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Archives: Tom Moody
Profiles in Aesthetic Courage
So, Dallas artists want to know, who's going to buy our artwork and bankroll that big "alternate space" in the sky? Where are the champions of culture who will turn our festering sprawl into Florence-on-the-Trinity?
As a service to readers of Dallas Arts Revue, here are some thumbnail sketches of local art patrons who have already dedicated their lives and wallets to putting Dallas on the international art map.
BOB AND STINKER STOCKTON
The Stocktons love art and live artistically. Their parties, covered extensively in the gossip columns of both papers, have gone a long way toward proving that surrealism isn't just a theory.
"Stinky" has appeared several times on the cover of D, and she's on a first name basis with Grace Jones. Bob is an artist himself: when he isn't helping Stinker entertain, he can be found in his kitchen-studio hunkered down over his specialty, those Constructivist cookies that have been munched at many a society fete. ( AUTHOR'S NOTE: After this piece was written, the Stocktons disappeared without a trace.)
E.R. “RUDY” KALRISIAN
After Rudy made his pile from a chain of discount carpet stores, he didn't sit around gathering dust. He and his wife began buying art with a vengeance, specializing in contemporary painting.
Eventually their collection filled several warehouses and the best museum curators were called in to take stock of it. The collection traveled around the world and Rudy was recently named Dallas' first cultural ambassador. Foreign collectors and dignitaries, fascinated to learn that Dallas has indigenous culture, always ask Rudy what art in Dallas is like. Since he never bought any for his collection, Rudy usually changes the subject.
Buck is the chief executive officer of Landgrab Realty, a large development company headquartered in Dallas. Buck's name appeared next to no less than thirteen paintings in the Dallas Museum of Art's legendary "Visions of the West" exhibit, so you know he's a serious collector.
Buck wishes more young artists would paint in the manly style of his idols, G. Harvey and Charles M. Russell, but he'll buy anything with a horse in it. As soon as Buck beats the fraud rap overzealous federal prosecutors have slapped on him, he'll be back in the saddle, spending big ones on quality art.
The international law firm of Drainem, Drye has over 200 attorneys in its Dallas office. Occupying the top five floors of an enormous downtown tower, this legal powerhouse bowls over prospective clients with its visible commitment to culture.
Working through a consultant, D&D has assembled one of the world's largest collections of museum posters — featuring reproductions of the finest work of Johns, O'Keefe, Wyeth and Frank Stella — and displayed them in exquisite frames throughout the firm's halls and conference rooms.
Dewey Drainem, the firm's managing partner, says "We've taken a lot out of this community, and we're proud to be putting some of it back by supporting fine art. We got into posters, because original art is so expensive, but we're proud of our collection." Bravo, counselor!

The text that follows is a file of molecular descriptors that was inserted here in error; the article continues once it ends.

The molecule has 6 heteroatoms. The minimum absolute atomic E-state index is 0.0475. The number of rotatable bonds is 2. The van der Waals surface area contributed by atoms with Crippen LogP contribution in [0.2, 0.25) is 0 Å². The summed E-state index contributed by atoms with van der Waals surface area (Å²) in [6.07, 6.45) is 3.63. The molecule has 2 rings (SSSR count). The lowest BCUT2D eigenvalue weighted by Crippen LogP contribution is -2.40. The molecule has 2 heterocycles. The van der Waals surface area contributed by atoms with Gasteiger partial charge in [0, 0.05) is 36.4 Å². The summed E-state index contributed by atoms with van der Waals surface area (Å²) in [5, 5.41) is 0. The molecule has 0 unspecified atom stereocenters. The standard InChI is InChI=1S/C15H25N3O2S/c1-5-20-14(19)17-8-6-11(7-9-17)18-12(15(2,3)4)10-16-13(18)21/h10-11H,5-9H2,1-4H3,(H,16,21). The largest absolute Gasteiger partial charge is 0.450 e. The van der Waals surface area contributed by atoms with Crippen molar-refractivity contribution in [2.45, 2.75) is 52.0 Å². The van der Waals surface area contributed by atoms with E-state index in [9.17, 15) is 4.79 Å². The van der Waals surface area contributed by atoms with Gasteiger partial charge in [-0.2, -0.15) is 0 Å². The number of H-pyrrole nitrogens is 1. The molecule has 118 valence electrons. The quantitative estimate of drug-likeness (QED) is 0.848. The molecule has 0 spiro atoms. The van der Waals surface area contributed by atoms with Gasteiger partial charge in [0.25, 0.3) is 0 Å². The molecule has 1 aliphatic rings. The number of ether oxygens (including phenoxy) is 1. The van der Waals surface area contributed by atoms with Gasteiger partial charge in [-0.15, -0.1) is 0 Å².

MARK AND HEATHER McINTYRE
The McIntyres met at their place of employment, a brokerage firm at Las Colinas. Mark still works hard selling securities, while Heather is busy at home raising their two daughters. The arrival of Ashley and Lindsay hasn't kept the McIntyres from making their semi-annual expeditions to Santa Fe, and they still return bearing armloads of original art.
Any Dallas artist who shows in New Mexico stands a good chance of placing work in the McIntyre's rumpus room, next to an original Gorman or a desertscape painted in the style of Dufy.
"Simply Sylvia," as she is known, puts the fortune she inherited from her father — refrigerator magnate Clarence DeFrost — to creative use. If she likes an artist's work she buys a lot of it, donates a piece or two to a major public institution, and puts the rest into climate-controlled storage.
"Sylvia has a microscopic attention span," says a local dealer who prefers to remain anonymous, "but that can actually work to an artist's advantage. If you keep plugging away, she'll probably 'discover' you several times in the course of your career."
Sylvia has definite likes and dislikes: "Animals are great," she says, "and so is abstraction, but if you're into angst, gore or French critics, just stay the hell away!"
This extraordinary-named purveyor of doubtful food products — mostly air or congealed fat, with particles of corn or potatoes thrown in — says "excuse me" for its existence by keeping a large art collection.
Rotating exhibits in the corporate headquarters keep employees from sliding into guilt-induced depression over the company's promotion of obesity and malnutrition on a nationwide scale. Rumors that the collection has a disproportionate number of Bugle and Cheetoh shaped abstractions are absolutely untrue.
Well, that's it, a representative sample of the visionaries who make Dallas art possible. If your work isn't selling, cheer up! You obviously aren't meeting the right people.
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